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  Physical Changes
to the Coast
  Settlements & Society
  Managing the Coast
  Schools Learning Materials
Introduction to the materials in the archive

Going to the Seaside - Exemplar materials for National Curriculum Geography Key Stages 1&2

The New Smugglers - Exemplar materials for National Curriculum Key Stages 3&4

Mapping Change in Place and Society

Diversity and Citizenship in the Countryside

  The New Smugglers  

The site is designed to link historical information to the present-day problem of smuggling. It is intended to provide access to archival material which can be used to stimulate both interest in and ask questions about the issues which smuggling poses in the past and today. The material is designed to be used by teachers within class situations which they manage. It is not designed to provide detailed lesson plans but is intended as a resource that can be drawn from to suit individual needs.

It has the following structure, comprising five sections:

Section 1. Introduction to the site's aims and objectives and how it can be used.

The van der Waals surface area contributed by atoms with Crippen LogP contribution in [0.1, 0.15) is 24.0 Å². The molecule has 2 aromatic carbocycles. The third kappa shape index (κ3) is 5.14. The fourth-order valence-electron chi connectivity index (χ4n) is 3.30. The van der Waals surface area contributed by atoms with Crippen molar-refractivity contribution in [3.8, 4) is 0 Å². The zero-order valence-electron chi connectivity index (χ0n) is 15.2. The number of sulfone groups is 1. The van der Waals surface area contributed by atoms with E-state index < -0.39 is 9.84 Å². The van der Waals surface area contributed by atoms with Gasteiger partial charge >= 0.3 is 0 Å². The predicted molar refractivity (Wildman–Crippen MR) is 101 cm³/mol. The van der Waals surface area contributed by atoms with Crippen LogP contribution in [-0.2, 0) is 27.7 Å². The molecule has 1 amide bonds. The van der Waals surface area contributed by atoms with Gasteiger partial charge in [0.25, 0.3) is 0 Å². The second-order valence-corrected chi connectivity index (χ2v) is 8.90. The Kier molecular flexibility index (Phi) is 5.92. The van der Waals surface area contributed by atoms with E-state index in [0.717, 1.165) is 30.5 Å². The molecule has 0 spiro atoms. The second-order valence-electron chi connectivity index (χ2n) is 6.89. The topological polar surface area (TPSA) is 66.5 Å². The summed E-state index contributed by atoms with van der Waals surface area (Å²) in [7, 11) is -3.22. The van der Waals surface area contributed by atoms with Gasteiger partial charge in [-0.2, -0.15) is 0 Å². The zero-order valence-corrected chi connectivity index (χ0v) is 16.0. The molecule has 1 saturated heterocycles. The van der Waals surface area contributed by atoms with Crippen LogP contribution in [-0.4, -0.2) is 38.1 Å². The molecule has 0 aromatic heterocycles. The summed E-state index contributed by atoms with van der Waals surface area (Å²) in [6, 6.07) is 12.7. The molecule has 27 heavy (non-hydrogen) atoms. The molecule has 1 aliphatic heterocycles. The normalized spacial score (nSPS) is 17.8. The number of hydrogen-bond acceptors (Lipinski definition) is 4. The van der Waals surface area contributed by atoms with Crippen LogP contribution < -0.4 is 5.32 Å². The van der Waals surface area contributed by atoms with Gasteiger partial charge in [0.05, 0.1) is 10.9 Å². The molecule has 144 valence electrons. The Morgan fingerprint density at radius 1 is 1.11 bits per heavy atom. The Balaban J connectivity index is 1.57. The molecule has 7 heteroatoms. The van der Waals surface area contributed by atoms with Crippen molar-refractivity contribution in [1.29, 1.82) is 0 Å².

Section 2. Smuggling Resources outlines the types of material which are available and provides links to it.

Section 3. Exemplars from the DCDA of smuggling archival material and how it might be used.

Section 4. Sample Learning Activities for National Curriculum KS3

a) Citizenship b) History c) Geography
These highlight possibilities for cross-curricular work

Section 5. Sample Learning Activities for National Curriculum KS4 Citizenship

Links are given to additional material, other sites and source materials for Learning Activities.

A set of key questions are used to provide a structure with specific questions highlighted before the Section which addresses them.These may provide guidance for PLENARY sessions or the framework for a series of lessons

Where original documents are provided, a transcript is also provided. This will usually be in a link alongside the original text. You may print any of the material for educational purposes, provided that the DCDA is acknowledged as the source.

If you have come directly to this part of the DCDA site, you may find it helpful to visit the Introduction to the Learning Packages.






Section 1 - Introduction

The Smugglers breakingopen the Customs House at Poole, Oct 7th 1747